Scientists recently found a treasure trove of bones from woolly mammoths like this one.
Vocabulary fossils: the remains of plants or animals that have been preserved in rock ice age: a period of time, long ago, when large parts of Earth were covered with ice excavation: the digging up of an area to find buried remains minerals: substances found in the earth that do not come from a plant or an animal theories: ideas that try to explain how or why something happens; they may be based on facts, but are not yet proven 8
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Ice Age Death Trap
PAGE 8: Gary Hanna, PAGE 9: Denver Museum of Nature and Science
Why did thousands of animals die at one mountain lake? Scientists are trying to solve the mystery. It was October 2010. Construction worker Jesse Stone was digging out a lake in Snowmass Village, Colorado. Something got stuck in his bulldozer. Stone stopped the machine. He got out to take a look. What he saw scared him. It was a huge jawbone. And there were more big, brown bones on the ground in front of the bulldozer. Stone thought the bones might be fossils. Scientists came to look. Indeed, the bones were from a giant ice age animal: a woolly mammoth! Scientists did some more digging at the lake. Over the next 11 months, they found more than 27,000 fossils. The fossils came from nearly 60 species of plants and animals. They ranged from 50,000 to 130,000 years old.
The excavation was called the Snowmastodon Project. It offered a look into ice age life. And it raised a question: Why did so many creatures die at this lake?
A Rare Find Experts found fossils from bison, camels, giant sloths, snakes, salamanders, and more. They found bones from
mastodons too. These huge, elephant-like beasts died out about 10,000 years ago. Fossils form when minerals replace all or part of a dead animal or plant. The lake water at Snowmass was full of minerals. It seeped through dirt and mud to reach the dead animals and plants. When the water dried up, it left minerals behind. This fossil—a claw from a giant ground sloth—was found at the Snowmass Village dig site.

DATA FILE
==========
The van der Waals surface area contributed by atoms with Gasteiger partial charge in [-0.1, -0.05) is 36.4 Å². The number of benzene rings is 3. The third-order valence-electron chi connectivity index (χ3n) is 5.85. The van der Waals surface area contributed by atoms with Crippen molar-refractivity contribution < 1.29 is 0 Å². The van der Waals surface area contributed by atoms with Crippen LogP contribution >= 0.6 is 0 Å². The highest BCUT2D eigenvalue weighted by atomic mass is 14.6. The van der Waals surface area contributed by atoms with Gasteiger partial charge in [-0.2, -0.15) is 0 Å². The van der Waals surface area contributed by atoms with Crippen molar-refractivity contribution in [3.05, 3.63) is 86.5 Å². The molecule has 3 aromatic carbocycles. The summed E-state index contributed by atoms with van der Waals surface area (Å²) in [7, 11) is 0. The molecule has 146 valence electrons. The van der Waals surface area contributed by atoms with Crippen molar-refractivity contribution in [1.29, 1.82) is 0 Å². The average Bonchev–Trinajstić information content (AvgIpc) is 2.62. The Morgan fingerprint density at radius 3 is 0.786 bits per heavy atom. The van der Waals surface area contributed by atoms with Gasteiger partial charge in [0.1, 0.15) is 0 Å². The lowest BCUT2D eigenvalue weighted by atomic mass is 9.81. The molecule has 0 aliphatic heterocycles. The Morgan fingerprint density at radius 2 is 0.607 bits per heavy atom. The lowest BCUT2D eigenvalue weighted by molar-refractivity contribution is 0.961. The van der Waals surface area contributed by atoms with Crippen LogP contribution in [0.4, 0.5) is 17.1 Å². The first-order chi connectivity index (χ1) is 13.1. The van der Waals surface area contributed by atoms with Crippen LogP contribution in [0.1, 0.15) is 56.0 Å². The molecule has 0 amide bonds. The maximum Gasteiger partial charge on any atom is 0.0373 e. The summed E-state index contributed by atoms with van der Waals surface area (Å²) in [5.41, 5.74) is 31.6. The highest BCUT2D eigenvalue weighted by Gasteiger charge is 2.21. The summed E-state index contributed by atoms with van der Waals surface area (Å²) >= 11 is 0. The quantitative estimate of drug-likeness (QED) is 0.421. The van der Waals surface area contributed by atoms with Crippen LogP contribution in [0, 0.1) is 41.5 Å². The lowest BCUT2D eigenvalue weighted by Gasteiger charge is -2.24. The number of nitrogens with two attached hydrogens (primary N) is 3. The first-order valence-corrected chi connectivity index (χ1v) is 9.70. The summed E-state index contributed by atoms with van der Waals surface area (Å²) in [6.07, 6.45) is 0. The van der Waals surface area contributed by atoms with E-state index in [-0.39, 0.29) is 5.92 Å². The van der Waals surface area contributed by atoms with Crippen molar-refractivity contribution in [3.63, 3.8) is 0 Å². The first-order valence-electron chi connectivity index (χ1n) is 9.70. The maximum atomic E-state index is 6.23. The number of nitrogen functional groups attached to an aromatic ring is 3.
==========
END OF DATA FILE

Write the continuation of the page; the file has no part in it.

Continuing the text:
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It’s rare to find so many different ice age animals in one place. Experts think that all of the animals came to the lake to drink, bathe, and play. And, somehow, many died there.
Ice Age Wipeouts
Dig workers uncovered fossilized trees on the lake’s ancient shoreline.
earthquakes caused landslides. Then soil mixed with water to make quicksand. That would have sucked up nearby animals, even huge mastodons. Then the quicksand hardened. The creatures were buried alive. Richard Stucky, from the Denver Museum of Nature
At Snowmass, scientists found the remains of more than 30 mastodons, including these teeth.
Scholastic Action | March 24, 2014
and Science, disagrees. He says the creatures likely died from natural causes. Then, bit by bit, soil washed into the lake and buried the remains.
Looking Ahead So far, no one can prove either theory. Experts are studying the fossils to learn more. “We may never know the answer,” says Johnson. “There might not be enough evidence to really tell the story.” The puzzle may never be solved. But the project gave scientists new ideas about where to look for fossils. Says Stucky, “The Snowmastodon Project will change the way science is done in the future.” —Jennifer Marino Walters
Denver Museum of Nature and Science (all photos)
The Snowmass fossils have taught scientists more about animals, plants, and weather during the ice age. But the mystery remains. Why did all those creatures die at this lake? Was something or someone killing them? No one knows for sure. There are two main theories. Kirk Johnson, from the National Museum of Natural History in Washington, D.C., thinks that earthquakes and landslides were the cause. It could be that